As good as it is to see Hammer back in town, so far their movie choices haven't exactly been mind-blowing. The Woman In Black, if the play was anything to go by, seemed like a promising vehicle though. With its moody, dated look, an effective ghost story at its heart and more than just some woman wearing a silly mask (see the play) to scare the bejeesus out of us.
Daniel Radcliffe is our protagonist and heads to the rather unpleasant, reportedly haunted, house in the middle of nowhere. There's also a small town nearby with a bunch of dodgy inhabitants all hiding some sort of big secret which might have something to do with several kids randomly committing suicide around the village. Yes it's pretty standard and very predictable but it's also very Hammer so there was a lot of schlock potential there! These guys practically invented this nonsense, surely this should be a walk in the park for them.
Well, yes and no.
There is a sense throughout The Woman In Black that the filmmakers were very comfortable with that type of film but maybe even too comfortable because the film doesn't come off as effortless in a good way, if you get my drift. It's very by-numbers and besides a constant, genuinely unsettling feeling of isolation, there really isn't anything new or unique here. It's also a very repetitive film with our main character spending the entirety of the movie driving back and forth between the mansion and the village. It gets to a point where him going back to the house is frankly a bit stupid. In The Others, Nicole Kidman staying there despite the spooky goings-on made perfect sense, here it's like he wants to be involved in the scary-ass mayhem and witness it first hand.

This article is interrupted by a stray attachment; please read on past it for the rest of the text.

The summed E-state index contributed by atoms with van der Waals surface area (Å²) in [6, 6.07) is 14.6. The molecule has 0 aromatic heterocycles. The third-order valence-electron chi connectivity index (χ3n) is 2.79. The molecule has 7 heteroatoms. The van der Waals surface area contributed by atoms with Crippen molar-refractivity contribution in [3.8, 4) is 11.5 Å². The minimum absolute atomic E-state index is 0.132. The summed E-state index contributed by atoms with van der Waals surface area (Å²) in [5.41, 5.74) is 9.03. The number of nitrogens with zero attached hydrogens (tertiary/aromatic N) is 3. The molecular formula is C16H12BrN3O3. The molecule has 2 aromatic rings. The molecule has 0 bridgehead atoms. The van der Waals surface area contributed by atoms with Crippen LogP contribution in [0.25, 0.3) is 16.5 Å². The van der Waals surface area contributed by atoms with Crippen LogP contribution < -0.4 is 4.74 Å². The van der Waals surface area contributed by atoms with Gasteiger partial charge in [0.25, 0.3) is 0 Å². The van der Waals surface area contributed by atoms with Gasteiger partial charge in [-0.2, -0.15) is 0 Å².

Daniel Radcliffe does ok performance-wise, this won't be one of his most memorable ones and I have yet to be convinced that the guy can hold a movie together (he's a rubbish Harry Potter, ok? Leave me alone) but he's fine in this one. The supporting cast is really good and make up a terrific paranoid little town. They do get goofy once in a while but that just makes the film fun, gives it the campy edge it so sorely needed so I can't complain. It's actually a shame the film is so restrained, despite a couple of decent scares it's all very slow, gloomy and sadly a bit dull. The ending is also pretty unsatisfying (they should have watched Drag Me To Hell ffs) and ends the film snoozily with a "twist" you probably saw coming after the opening scene.
On the whole, there are worse films out there, definitely: The Woman In Black isn't bad it's just completely forgettable. There's nothing about it to really grab you with the exception of a couple of jumps here and there. Sleepy Hollow, this is most certainly not...